C: Ice Massage

EDT Training Notes

? This is a specialization program. For a comprehensive look at how to structure your training for other bodyparts during this one-month program, please see: “Specialization Periodization” by Tony Meazell.

? Workouts should be performed twice weekly, with 2-3 days of rest between workouts (e.g., Monday, Thursday)

? EDT is based on the concept of doing more and more work from workout to workout. Therefore, it’s critical that your exercise biomechanics (i.e., technique) is consistent on every workout. If you perform strict curls on one workout but use sloppy form the next, you aren’t really doing more work (for the arms at least!)

? I recommend 10-15 minutes of light to moderate cardio, followed by 10-15 minutes of light stretching on “off” days for the purpose of promoting active recovery and reducing soreness.

? After warming up the first exercise(s), select a load that approximates a 10-12RM for each exercise. Ideally, the weight used for each exercise should be equally difficult.

? Each workout consists of (2-3) 15-minute time frames (and I mean EXACTLY 15 minutes ? use a stopwatch or timer) separated by a short (5-minute) rest periods. In each time frame, you’ll perform two exercises, for a total of 4-6 exercises per workout.

? In each time frame, the two exercises are performed in alternating fashion, back and forth, using the same weight for all sets, until the time frame has elapsed.

Sets, reps, & rest intervals: Most people will find it most productive to do higher repetition (but not maximal effort) sets and shorter rests at the beginning, and then gradually progress to less reps per set and longer rest intervals as fatigue accumulates. As an example, you might begin by performing sets of 6 with very short (15-30 second) rests. As you begin to fatigue, you’ll increase your rest intervals as you drop down to sets of 4, then 2, and as the 15-minute time limit approaches, you might crank out a few singles in an effort of accomplish as many repetitions as possible in 15 minutes.

Going to failure: Do not perform early sets to failure, or even near failure. My recommended starting point is to do 1/2 of what is possible (e.g., 5 reps with a 10RM weight) at the beginning of the time frame. As the time limit approaches however, you’ll find yourself working at or near failure as you attempt to break your rep record.

Progression: Each time you repeat the workout; your objective is to simply perform more total repetitions in the same time frame. As soon as you can increase the total number of reps by 20% or more, start the next workout with 5% more weight and start over.

[quote]alownage wrote:
Awesome, total body fan boys talking about gymnasts. maxx, don’t mind these guys. Chins are money, but get on some curls too if you want the biggest biceps you can have.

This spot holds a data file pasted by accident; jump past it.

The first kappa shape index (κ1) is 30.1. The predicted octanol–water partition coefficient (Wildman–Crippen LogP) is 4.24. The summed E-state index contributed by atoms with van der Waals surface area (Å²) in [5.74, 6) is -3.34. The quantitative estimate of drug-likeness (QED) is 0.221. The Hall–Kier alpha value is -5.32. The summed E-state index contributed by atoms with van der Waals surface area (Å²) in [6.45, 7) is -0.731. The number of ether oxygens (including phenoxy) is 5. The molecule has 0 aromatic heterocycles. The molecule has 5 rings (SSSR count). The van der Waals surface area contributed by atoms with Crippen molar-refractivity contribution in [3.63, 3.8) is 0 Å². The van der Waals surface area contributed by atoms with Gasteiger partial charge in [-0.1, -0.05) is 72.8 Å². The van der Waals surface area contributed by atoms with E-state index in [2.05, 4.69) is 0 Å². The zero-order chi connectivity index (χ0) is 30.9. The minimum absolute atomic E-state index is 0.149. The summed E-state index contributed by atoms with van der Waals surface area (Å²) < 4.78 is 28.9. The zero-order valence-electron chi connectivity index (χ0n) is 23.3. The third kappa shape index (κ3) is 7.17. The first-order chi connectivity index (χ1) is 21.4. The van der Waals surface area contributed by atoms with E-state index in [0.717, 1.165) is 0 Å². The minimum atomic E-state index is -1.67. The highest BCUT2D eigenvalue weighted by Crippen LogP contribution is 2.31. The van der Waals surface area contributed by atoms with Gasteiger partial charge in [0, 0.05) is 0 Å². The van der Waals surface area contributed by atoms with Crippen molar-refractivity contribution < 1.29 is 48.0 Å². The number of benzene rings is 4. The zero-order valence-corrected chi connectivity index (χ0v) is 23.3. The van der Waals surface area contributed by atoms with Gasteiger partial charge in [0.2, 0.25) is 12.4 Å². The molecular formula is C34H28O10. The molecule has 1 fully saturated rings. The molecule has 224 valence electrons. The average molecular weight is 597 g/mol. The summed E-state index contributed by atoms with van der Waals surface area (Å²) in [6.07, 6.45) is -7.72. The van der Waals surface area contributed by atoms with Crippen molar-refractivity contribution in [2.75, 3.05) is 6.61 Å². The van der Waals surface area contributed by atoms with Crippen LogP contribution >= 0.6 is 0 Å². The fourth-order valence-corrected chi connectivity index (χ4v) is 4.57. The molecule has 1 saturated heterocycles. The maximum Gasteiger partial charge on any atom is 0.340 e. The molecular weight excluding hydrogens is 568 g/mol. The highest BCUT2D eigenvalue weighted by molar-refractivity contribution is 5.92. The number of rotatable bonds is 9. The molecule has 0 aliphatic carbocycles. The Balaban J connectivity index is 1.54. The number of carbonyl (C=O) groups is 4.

[/quote]

alownage - that is “awesome” that you feel you can discount my suggestion to maxx, yet you agree that “chins are money”. Is there some sort of line to be drawn between “total body fan boys” and “isolation boys”? Both TB and Iso have their place.

Do you deny the fact that gymnasts have quite impressive guns or that using them as an example for proposing chins/dips as excellent exercises for the arms is not valid? If you read my posts you will see that I suggested laying off isolation exercises for a few months - oh the horror!

Read maxx’s original post again to see that he has been doing curls without getting results and wanted advice on how to change it up, so what is the value of your post? I would say to maxx never mind these “isolation boys” who like to pick apart other members advice while not giving any of their own.

In the future you will better off to contribute without attempting to tear down others and making yourself look like an idiot in the process.

Great resources coming in from all you guys.

Good news, I trained last night with extreme concentration on pumping my bi’s.
I did a combination of hammer curls (slow, steady and compressing my muscle) with lower wieghts followed by preacher curls (closed grip) concentrating on the top end of the pump.

I followed these two with a set of 21’s on the preacher curl focusing again on compression and after each 21 I did 10 assisted chins with a painfully slow downward draw.

All worked excellent and my pump/vascularity was one of the best ive had in about a year.

The slow chin didnt seem to have much of an effect as the others, but im sure my form was not the best.

Thanks again and I will let you know how it goes next training day.

One thing I do that always gets a pump going is when I reach failure on a set (sometimes every set) I cheat the weight up, and lower it very slow. Do this 2-3 times after each set, just lower the weight very slow to take advantage of the post failure negative.

maxx,

i did not read through all the replies, so i apologize in advacne if this has already been covered.

i have a similar problem. i have always had a hard time feeling like i have really worked my bicepts.

weighted close grip chins, multiple sets of 3-7 reps, blow my bicepts up pretty big.

also when recently doing the doggcrapp stuff, the 9-15rest pause stuff yielded good results.

this is consistent to the stuff i have read from Poliquin regarding that the biceps respond better to low volume heavy loading.

hope this helps.